• It is a bit problematic option for people suffering from copper allergy
  • Thanks to high copper levels, your jewelry can become redder and darker over time
  • Unfortunately, this gold type is not easy to find because of its limited availability

10k vs. 14k vs. 18k Rose Gold

10k vs. 14k vs. 18k Rose Gold

Purity

As I have already mentioned, all rose gold types are made of pure solid gold and precisely determined copper and silver percentage. The purest option is 18K rose gold with 75% pure gold, 22.2 to 22.5% copper, and 2.5 to 2.8% silver, depending on the manufacturer.

Alloy content in rose gold

Gold type Karat Gold Silver Copper
Pure 24K 99.9% 0% 0%
Rose 18K 75% 2.5 to 2.8% 22.2 to 22.5%
Rose 14K 58.3% 8.2% 33.5%
Rose 10K 41.7% 58.3% combined

With 58.3% gold, 14K rose gold is the second purest, and it contains 33.5% copper and up to 8.2% silver. Only 41.7% gold content makes 10K rose gold the most inferior quality option of the three. It contains 58.3% silver, copper, and often zinc in a different ratio.

Color

Basically, the rose gold color will depend on the gold-copper-silver ratio and vary from champagne to reddish hue.

10K vs 14K vs 18K rose gold

Karat Purity Fineness Gold parts Red color Durability Price
10K 41.7% 417 (416) 10/24 *** *** *
14K 58.3% 583 (585) 14/24 ** ** **
18K 75% 750 18/24 * * ***

If you like the rich red-rose gold color, you should pick out a piece of jewelry made of 10K gold. About 58.3% copper and silver mix doesn’t provide the highest quality, but this jewelry intense reddish color is fantastic.

Since 14K rose gold contains only 58% pure gold, it is vintage-like with deeper pink color. On the other hand, a piece made of 18K rose gold with 75% gold has a warmer rose-yellowish or lighter pink tone.

Durability

Rose gold durability primarily depends on the copper content. In other words, 10K rose gold is much more durable and scratch-resistant than a similar piece made of 18K.

Basically, 10K gold will wear out slowly, and you can wear it much longer than the other two types. Even though 14K is also pretty durable, it won’t last the same, and you will see the first signs of wear earlier.

Since 18K rose gold is purer than the other two, you can expect jewelry made of this gold type to be softer and more susceptible to wear. Therefore, it will require more care and attention.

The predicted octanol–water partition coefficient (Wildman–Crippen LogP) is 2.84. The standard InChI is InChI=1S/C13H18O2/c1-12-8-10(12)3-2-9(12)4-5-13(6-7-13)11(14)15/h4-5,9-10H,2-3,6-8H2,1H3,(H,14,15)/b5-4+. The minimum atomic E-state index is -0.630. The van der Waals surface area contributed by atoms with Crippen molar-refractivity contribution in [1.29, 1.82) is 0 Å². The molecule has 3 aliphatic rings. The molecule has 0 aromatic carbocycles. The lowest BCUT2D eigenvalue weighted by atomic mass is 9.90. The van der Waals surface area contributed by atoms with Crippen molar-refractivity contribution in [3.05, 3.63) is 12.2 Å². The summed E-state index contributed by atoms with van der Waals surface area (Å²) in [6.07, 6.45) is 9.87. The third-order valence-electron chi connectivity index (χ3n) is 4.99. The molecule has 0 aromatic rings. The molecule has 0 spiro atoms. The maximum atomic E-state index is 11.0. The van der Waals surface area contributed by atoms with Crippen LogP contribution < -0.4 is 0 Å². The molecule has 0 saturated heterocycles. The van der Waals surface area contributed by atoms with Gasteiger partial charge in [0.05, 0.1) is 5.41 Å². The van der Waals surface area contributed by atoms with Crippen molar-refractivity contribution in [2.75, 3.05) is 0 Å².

If you prefer its lovely color, you can use this jewelry every day but take it off whenever you take a shower, do the dishes, or go to the gym. However, it is crucial for rings, while earrings or necklaces made of this gold type require less care.

Hypoallergenic properties

Unfortunately, 10K and sometimes 14K rose jewelry are not options for people suffering from contact allergies. If you are sensitive to copper and zinc, you should avoid this jewelry type. Your best shot is 18K rose gold that contains a significantly lower copper percentage.

Tarnishing

Rose gold won’t tarnish regardless of whether it is 10K, 14K, or 18K. You can expect pieces containing a higher gold percentage to develop a patina over time due to copper oxidizing. It makes antique and vintage rose gold jewelry even more valuable and desired.

Price

Since 10K rose gold contains 58.3% combined metals, it is the most affordable type among the three available. However, it is not the most desirable option for fine jewelry like engagement rings. Therefore, you can’t find a wide selection of pieces you look for on the market.

Additionally, this rose gold quality is not exceptionally high. Jewelers often use it for pre-made rings with gems of questionable quality. Keep in mind that jewelry made of 10K rose gold is cheaper than those made of 14K rose gold, but the price difference is usually insignificant compared to quality differences.

Rose gold jewelry made of 14K is quite durable and scratch-resistant but less expensive than the similar piece made of 18K gold. For instance, an engagement ring made of 18K rose gold is approximately $200 to $400 more expensive than the one made of 14K, depending on its weight and thickness.

Summary

Since Peter Carl Faberge used rose gold for the first time in history, it became trendy because of its lovely, romantic reddish shades. American ladies adored it in the 1920s, and it is still one of the most desired gold types available on the market. All three common rose gold types are beautiful, and you can choose the best option for you based on your taste and needs.